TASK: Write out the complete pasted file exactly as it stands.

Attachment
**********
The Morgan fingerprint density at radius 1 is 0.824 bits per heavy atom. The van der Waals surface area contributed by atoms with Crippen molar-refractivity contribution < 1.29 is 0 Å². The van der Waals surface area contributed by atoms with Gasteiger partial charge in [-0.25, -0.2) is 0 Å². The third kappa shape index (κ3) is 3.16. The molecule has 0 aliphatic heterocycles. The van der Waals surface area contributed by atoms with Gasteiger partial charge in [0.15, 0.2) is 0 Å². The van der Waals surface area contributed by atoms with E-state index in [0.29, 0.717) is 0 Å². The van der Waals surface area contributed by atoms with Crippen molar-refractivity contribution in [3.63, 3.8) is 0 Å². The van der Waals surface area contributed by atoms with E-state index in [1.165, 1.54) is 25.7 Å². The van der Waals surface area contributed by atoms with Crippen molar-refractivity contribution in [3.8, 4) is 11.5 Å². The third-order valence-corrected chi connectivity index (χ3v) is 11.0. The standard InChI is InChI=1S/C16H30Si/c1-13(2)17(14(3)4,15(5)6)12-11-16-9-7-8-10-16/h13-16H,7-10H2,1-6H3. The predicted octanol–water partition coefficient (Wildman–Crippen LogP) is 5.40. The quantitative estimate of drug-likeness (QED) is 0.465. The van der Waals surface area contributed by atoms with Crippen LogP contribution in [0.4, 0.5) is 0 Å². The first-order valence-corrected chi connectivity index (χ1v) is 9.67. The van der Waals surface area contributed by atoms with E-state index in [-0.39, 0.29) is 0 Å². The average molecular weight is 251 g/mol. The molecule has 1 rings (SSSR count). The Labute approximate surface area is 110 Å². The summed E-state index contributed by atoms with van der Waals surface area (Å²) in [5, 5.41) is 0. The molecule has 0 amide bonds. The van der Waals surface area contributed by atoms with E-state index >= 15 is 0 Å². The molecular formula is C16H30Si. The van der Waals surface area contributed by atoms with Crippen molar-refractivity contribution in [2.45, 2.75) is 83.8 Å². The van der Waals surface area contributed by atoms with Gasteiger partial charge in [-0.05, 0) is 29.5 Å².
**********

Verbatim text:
The Morgan fingerprint density at radius 1 is 0.824 bits per heavy atom. The van der Waals surface area contributed by atoms with Crippen molar-refractivity contribution < 1.29 is 0 Å². The van der Waals surface area contributed by atoms with Gasteiger partial charge in [-0.25, -0.2) is 0 Å². The third kappa shape index (κ3) is 3.16. The molecule has 0 aliphatic heterocycles. The van der Waals surface area contributed by atoms with Gasteiger partial charge in [0.15, 0.2) is 0 Å². The van der Waals surface area contributed by atoms with E-state index in [0.29, 0.717) is 0 Å². The van der Waals surface area contributed by atoms with Crippen molar-refractivity contribution in [3.63, 3.8) is 0 Å². The van der Waals surface area contributed by atoms with E-state index in [1.165, 1.54) is 25.7 Å². The van der Waals surface area contributed by atoms with Crippen molar-refractivity contribution in [3.8, 4) is 11.5 Å². The third-order valence-corrected chi connectivity index (χ3v) is 11.0. The standard InChI is InChI=1S/C16H30Si/c1-13(2)17(14(3)4,15(5)6)12-11-16-9-7-8-10-16/h13-16H,7-10H2,1-6H3. The predicted octanol–water partition coefficient (Wildman–Crippen LogP) is 5.40. The quantitative estimate of drug-likeness (QED) is 0.465. The van der Waals surface area contributed by atoms with Crippen LogP contribution in [0.4, 0.5) is 0 Å². The first-order valence-corrected chi connectivity index (χ1v) is 9.67. The van der Waals surface area contributed by atoms with E-state index in [-0.39, 0.29) is 0 Å². The average molecular weight is 251 g/mol. The molecule has 1 rings (SSSR count). The Labute approximate surface area is 110 Å². The summed E-state index contributed by atoms with van der Waals surface area (Å²) in [5, 5.41) is 0. The molecule has 0 amide bonds. The van der Waals surface area contributed by atoms with E-state index >= 15 is 0 Å². The molecular formula is C16H30Si. The van der Waals surface area contributed by atoms with Crippen molar-refractivity contribution in [2.45, 2.75) is 83.8 Å². The van der Waals surface area contributed by atoms with Gasteiger partial charge in [-0.05, 0) is 29.5 Å².